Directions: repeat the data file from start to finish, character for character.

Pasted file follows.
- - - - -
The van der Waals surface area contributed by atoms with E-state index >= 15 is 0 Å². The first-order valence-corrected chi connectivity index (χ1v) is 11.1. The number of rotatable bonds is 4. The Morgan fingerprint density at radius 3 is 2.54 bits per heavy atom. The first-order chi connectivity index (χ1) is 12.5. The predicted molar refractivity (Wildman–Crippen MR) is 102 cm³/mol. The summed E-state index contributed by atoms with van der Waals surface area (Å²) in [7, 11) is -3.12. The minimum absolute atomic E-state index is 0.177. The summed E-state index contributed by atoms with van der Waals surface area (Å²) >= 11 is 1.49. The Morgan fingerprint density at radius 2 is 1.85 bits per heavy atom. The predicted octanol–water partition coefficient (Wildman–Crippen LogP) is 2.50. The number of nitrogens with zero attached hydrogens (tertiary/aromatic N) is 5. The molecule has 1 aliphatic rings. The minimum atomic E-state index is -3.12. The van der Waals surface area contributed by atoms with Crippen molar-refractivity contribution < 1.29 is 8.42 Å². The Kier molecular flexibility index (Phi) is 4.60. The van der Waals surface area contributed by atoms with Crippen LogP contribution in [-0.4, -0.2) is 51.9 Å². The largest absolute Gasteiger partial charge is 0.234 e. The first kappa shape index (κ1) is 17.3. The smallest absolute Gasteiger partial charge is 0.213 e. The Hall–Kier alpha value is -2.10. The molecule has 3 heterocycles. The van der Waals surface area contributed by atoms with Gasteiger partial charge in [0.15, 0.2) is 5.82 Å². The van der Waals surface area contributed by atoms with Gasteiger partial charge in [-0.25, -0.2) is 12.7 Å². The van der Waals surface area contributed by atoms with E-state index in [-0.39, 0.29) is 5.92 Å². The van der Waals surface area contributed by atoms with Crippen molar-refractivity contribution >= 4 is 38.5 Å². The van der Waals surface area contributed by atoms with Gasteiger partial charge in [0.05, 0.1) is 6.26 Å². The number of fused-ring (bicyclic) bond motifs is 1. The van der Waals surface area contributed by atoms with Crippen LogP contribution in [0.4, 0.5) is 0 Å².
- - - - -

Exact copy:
The van der Waals surface area contributed by atoms with E-state index >= 15 is 0 Å². The first-order valence-corrected chi connectivity index (χ1v) is 11.1. The number of rotatable bonds is 4. The Morgan fingerprint density at radius 3 is 2.54 bits per heavy atom. The first-order chi connectivity index (χ1) is 12.5. The predicted molar refractivity (Wildman–Crippen MR) is 102 cm³/mol. The summed E-state index contributed by atoms with van der Waals surface area (Å²) in [7, 11) is -3.12. The minimum absolute atomic E-state index is 0.177. The summed E-state index contributed by atoms with van der Waals surface area (Å²) >= 11 is 1.49. The Morgan fingerprint density at radius 2 is 1.85 bits per heavy atom. The predicted octanol–water partition coefficient (Wildman–Crippen LogP) is 2.50. The number of nitrogens with zero attached hydrogens (tertiary/aromatic N) is 5. The molecule has 1 aliphatic rings. The minimum atomic E-state index is -3.12. The van der Waals surface area contributed by atoms with Crippen molar-refractivity contribution < 1.29 is 8.42 Å². The Kier molecular flexibility index (Phi) is 4.60. The van der Waals surface area contributed by atoms with Crippen LogP contribution in [-0.4, -0.2) is 51.9 Å². The largest absolute Gasteiger partial charge is 0.234 e. The first kappa shape index (κ1) is 17.3. The smallest absolute Gasteiger partial charge is 0.213 e. The Hall–Kier alpha value is -2.10. The molecule has 3 heterocycles. The van der Waals surface area contributed by atoms with Gasteiger partial charge in [0.15, 0.2) is 5.82 Å². The van der Waals surface area contributed by atoms with Gasteiger partial charge in [-0.25, -0.2) is 12.7 Å². The van der Waals surface area contributed by atoms with E-state index in [-0.39, 0.29) is 5.92 Å². The van der Waals surface area contributed by atoms with Crippen molar-refractivity contribution >= 4 is 38.5 Å². The van der Waals surface area contributed by atoms with Gasteiger partial charge in [0.05, 0.1) is 6.26 Å². The number of fused-ring (bicyclic) bond motifs is 1. The van der Waals surface area contributed by atoms with Crippen LogP contribution in [0.4, 0.5) is 0 Å².